"If we engage with characters who are nuanced, unpredictable, and difficult to understand, then I think we're more likely to approach people in the real world with an interest and humility necessary for dealing with complex individuals," study lead author David Kidd, a postdoctoral fellow at the Harvard Graduate School of Education, tells Mental Floss.

5. READING BOOSTS CREATIVITY AND FLEXIBILITY.

woman gets great idea from reading book
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"In our real lives, we often feel like we have to make a decision, and therefore we close our mind to information that could eventually help us," Maja Djikic, a psychologist at the University of Toronto, tells Mental Floss. "When we read fiction, we practice keeping our minds open because we can afford uncertainty."

Djikic came to that conclusion after she conducted a study in which 100 people were assigned to read a fictional story or a nonfiction essay. The participants then completed questionnaires intended to assess their level of cognitive closure, which is the need to reach a conclusion quickly and avoid ambiguity in the decision-making process. The fiction readers emerged as more flexible and creative than the essay readers—and the effect was strongest for people who read on a regular basis.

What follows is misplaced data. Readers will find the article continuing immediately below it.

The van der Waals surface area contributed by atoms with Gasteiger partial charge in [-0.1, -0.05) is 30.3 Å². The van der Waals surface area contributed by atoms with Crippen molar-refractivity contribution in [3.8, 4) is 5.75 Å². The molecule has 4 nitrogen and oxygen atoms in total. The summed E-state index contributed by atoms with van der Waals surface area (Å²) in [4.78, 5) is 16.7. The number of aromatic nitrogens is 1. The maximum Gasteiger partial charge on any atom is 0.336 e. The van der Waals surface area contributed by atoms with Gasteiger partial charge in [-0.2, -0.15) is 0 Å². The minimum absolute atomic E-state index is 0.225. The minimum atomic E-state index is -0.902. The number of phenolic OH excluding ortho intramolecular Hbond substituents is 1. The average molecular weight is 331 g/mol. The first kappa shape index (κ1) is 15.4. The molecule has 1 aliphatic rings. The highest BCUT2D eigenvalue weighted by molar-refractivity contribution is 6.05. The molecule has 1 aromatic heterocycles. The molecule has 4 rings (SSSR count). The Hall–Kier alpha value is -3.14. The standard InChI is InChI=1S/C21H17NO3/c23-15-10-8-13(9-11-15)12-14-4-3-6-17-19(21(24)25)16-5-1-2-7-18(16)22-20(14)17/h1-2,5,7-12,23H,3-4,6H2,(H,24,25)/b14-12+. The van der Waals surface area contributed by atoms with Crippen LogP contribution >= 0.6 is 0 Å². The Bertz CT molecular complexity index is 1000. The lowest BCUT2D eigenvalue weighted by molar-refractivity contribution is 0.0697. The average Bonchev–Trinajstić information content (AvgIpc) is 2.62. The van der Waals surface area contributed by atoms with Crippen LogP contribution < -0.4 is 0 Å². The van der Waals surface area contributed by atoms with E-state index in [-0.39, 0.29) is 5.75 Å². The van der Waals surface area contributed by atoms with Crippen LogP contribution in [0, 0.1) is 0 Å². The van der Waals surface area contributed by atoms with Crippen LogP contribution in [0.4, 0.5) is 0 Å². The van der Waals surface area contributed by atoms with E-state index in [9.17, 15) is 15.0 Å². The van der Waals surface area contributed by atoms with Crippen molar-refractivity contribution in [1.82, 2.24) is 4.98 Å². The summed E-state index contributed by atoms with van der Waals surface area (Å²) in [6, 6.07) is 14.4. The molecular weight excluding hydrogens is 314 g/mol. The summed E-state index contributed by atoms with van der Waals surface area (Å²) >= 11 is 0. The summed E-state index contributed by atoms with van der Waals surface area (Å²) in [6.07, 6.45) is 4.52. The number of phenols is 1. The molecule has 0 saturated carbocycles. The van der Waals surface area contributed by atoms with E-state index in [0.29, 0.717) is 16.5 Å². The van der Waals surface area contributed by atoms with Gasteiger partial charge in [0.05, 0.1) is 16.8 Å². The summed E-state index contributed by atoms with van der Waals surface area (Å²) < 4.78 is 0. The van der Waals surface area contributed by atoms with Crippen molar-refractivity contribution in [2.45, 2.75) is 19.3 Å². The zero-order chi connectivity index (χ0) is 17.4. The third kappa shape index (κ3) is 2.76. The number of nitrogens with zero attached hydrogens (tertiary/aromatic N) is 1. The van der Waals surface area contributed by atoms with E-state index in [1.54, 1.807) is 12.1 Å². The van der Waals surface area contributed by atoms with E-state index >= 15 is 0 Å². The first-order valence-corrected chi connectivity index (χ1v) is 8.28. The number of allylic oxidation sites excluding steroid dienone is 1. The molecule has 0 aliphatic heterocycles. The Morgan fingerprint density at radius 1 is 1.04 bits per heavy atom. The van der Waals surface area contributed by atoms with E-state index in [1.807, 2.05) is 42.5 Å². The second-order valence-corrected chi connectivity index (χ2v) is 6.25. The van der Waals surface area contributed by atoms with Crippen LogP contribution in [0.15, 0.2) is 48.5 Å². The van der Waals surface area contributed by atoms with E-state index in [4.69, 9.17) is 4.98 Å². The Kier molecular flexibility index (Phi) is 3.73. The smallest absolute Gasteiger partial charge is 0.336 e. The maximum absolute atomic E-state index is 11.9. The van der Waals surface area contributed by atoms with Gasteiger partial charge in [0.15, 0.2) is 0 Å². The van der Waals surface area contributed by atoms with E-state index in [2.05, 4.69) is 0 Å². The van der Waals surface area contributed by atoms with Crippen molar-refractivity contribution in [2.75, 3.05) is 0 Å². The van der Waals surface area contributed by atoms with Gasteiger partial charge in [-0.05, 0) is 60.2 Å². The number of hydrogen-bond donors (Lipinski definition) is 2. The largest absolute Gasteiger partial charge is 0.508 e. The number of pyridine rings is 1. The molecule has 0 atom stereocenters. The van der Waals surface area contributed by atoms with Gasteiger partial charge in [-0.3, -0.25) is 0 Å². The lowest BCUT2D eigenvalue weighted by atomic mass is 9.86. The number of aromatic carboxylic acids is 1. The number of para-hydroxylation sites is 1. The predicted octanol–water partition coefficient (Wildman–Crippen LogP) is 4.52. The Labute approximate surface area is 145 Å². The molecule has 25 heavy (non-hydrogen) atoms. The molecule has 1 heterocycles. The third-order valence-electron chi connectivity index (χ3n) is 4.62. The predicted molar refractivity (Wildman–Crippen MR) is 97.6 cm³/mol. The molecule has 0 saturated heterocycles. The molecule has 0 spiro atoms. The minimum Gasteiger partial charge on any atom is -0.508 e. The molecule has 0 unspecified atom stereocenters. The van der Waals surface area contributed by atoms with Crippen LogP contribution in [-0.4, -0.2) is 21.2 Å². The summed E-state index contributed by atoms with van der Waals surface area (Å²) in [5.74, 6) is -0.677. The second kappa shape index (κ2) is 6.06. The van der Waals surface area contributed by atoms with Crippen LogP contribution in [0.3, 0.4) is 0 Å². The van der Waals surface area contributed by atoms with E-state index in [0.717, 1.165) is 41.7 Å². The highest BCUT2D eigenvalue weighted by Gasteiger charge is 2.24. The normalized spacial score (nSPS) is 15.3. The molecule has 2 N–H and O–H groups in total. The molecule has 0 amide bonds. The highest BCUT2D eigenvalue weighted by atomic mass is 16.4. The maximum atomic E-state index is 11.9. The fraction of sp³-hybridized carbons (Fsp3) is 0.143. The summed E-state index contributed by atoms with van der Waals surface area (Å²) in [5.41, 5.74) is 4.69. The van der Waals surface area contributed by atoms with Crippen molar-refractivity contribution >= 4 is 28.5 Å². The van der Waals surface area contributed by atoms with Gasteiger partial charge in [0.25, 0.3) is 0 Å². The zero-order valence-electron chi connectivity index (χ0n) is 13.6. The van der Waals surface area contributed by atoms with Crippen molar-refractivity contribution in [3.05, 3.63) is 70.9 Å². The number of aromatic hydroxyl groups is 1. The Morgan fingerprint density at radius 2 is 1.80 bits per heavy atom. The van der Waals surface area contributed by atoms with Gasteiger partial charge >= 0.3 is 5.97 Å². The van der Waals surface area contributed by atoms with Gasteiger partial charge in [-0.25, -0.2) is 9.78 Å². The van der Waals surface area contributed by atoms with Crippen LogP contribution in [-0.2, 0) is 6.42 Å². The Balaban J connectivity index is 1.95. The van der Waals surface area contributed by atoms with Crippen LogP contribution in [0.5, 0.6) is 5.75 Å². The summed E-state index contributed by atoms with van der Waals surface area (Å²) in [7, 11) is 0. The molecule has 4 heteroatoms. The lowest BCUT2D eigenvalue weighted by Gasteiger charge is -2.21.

6. READING CAN HELP YOU TRANSFORM AS A PERSON.

happy man reads newspaper as he walks
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It's not often that we can identify moments when our personality changes and evolves, but reading fiction may help us do just that. The same University of Toronto research team asked 166 people to fill out questionnaires regarding their emotions and key personality traits, based on the widely used Big Five Inventory, which measures extraversion, conscientiousness, agreeableness, emotional stability/neuroticism, and openness. Then half of the group read Anton Chekhov's short story "The Lady with the Toy Dog," about a man who travels to a resort and has an affair with a married woman. The other half of the group read a similar nonfiction version presented as a report from divorce court. Afterwards, everyone answered the same personality questions they'd answered previously—and many of the fiction readers' responses had significantly changed. They saw themselves differently after reading about others' fictional experience. The nonfiction readers didn't undergo this shift in self-reflection.

"As you identify with another person, a protagonist in the story, you enter into a piece of life that you wouldn't otherwise have known. You have emotions or circumstances that you wouldn't have otherwise understood," Keith Oatley, a University of Toronto psychologist and one of the study's authors, tells Mental Floss. Imagining new experiences creates a space in which readers can grow and change.

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MARS Bioimaging
The World's First Full-Color 3D X-Rays Have Arrived
MARS Bioimaging
MARS Bioimaging

The days of drab black-and-white, 2D X-rays may finally be over. Now, if you want to see what your broken ankle looks like in all its full-color, 3D glory, you can do so thanks to new body-scanning technology. The machine, spotted by BGR, comes courtesy of New Zealand-based manufacturer MARS Bioimaging.